Full House Resorts put a 36.8% year-on-year increase in Q1 revenue year down to structural changes within the business, while the land-based casino operator was also able to reduce losses during the period.
Revenue for the three months to March 31 amounted to $42.2m, up from $30.9m in Q1 of last year, during which Full House was forced to close all of its land-bad gambling facilities in line with local novel coronavirus (Covid-19) restrictions.
Full House’s casinos closed from mid-March 2020 as US states sought to slow the spread of Covid-19. However, these facilities are now open again – though some at limited capacity – allowing revenue to rise in Q1 of the current year.
Casino revenue climbed 54.3% year-on-year to $32.1m, while hotel revenue also edged up 10.0% to $2.2m. Food and beverage revenue was 12.9% down at $6.1m, but Full House saw the fastest growth within its other operations, including online and mobile sports, with revenue up 63.6% to $1.8m.
Breaking down revenue performance by state, Full House’s Silver Slipper Casino and Hotel in Mississippi saw revenue increase 48.1% to $22.4m, while revenue at the Rising Star Casino Resort in Indiana also climbed 18.5% to $8.6m.
In Colorado, revenue from Bronco Billy’s Casino also increased 18.5% year-on-year to $5.9m, while in Nevada, revenue from the Grand Lodge and Stockman’s casino properties was up 41.9% to $4.4m.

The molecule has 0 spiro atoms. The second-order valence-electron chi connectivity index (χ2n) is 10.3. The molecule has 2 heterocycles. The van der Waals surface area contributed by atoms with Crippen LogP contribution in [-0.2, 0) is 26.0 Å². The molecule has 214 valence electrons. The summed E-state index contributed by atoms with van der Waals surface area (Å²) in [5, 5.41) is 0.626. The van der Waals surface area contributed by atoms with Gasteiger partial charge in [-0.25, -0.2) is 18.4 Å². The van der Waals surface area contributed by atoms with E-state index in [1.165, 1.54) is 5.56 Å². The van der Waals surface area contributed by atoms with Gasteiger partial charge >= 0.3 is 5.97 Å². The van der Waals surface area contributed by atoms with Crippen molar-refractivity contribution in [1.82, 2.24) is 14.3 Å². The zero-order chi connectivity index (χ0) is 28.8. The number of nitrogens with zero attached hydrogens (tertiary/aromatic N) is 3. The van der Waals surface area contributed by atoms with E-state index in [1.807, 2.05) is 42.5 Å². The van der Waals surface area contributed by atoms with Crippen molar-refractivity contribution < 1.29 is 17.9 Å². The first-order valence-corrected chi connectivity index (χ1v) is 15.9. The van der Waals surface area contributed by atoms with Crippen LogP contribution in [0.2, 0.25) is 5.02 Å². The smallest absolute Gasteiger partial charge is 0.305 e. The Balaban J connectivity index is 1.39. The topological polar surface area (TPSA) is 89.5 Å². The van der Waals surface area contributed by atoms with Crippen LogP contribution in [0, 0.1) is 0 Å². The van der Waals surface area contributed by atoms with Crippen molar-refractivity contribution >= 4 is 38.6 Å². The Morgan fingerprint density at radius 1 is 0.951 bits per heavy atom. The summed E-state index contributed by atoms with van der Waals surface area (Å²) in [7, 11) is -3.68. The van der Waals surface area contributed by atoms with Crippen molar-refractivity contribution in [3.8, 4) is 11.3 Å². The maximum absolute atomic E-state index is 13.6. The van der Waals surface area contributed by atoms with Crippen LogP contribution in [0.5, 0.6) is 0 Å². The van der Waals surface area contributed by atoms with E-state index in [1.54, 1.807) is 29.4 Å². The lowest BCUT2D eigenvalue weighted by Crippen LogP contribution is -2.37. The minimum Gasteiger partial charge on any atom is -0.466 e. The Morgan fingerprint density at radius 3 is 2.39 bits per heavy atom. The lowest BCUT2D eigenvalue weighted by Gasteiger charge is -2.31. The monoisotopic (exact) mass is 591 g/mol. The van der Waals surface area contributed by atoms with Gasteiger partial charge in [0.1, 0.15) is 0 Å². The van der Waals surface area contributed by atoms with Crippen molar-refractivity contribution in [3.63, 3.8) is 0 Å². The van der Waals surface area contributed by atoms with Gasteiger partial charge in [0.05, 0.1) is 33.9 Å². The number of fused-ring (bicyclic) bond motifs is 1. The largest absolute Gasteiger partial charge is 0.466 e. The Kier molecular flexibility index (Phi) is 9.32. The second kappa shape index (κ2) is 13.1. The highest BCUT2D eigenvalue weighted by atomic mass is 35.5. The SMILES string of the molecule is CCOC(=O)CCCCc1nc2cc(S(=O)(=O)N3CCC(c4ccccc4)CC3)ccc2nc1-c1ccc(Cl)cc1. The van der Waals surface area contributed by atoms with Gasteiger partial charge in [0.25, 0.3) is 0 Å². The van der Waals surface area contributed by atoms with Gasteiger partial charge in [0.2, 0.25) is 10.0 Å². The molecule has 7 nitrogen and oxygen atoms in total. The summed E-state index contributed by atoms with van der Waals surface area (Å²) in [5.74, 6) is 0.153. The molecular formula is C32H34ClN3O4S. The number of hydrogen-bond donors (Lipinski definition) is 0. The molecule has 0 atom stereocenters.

Turning to Full House’s contracted sports wagering segment, which consists of its on-site and online sports wagering skins in Colorado and Indiana, revenue jumped 150.0% from $400,000 in Q1 of 2020 to $1.0m this year. This reflected a full quarter of operations of three of Full House’s six permitted sports wagering skin, compared to just one in Q1 of 2020.
Full House commenced operations with its fourth and fifth sports wagering skins in April this year, with the operator anticipating the launch of its sixth skin in the coming months. When all six skins are in operation, it expects to generate at least $7m per year in revenue.
“Our first quarter results continued to benefit from structural changes that we began to implement before the pandemic-related shutdown,” Full House president and chief executive Daniel Lee said.
“Our 2021 results reflect a change in our operating segments. We now break out our on-site and online sports wagering skins in Colorado and Indiana as their own segment: contracted sports wagering.”
Looking at spending in Q1 and total operating costs were slightly down from $34.3m in 2020 to $33.5m this year. This resulted in an operating profit of $8.7m, compared to a $3.4m loss last year.
Full House also noted a significant improvement in adjusted earnings before interest, tax, depreciation and amortization (EBITDA), with this jumping from a $1.2m loss in 2020 to $10.8m in earnings this year.
Turning to other spending, Full House reported $4.5m in interest expenses, as well as a $6.1m loss on the extinguishment of debt and a $1.3m negative impact from the adjustment to fair value of warrants.
This led to a $3.2m loss before tax, an improvement on the $4.3m loss posted at the same point in 2020. Full House received $202,000 in tax benefits, meaning it ended the quarter with a net loss of $3.4m, compared to $4.4m last year.
“Our first quarter results are significantly above not only the 2020 period, but also meaningfully above any first quarter in at least the past five years,” Lee added.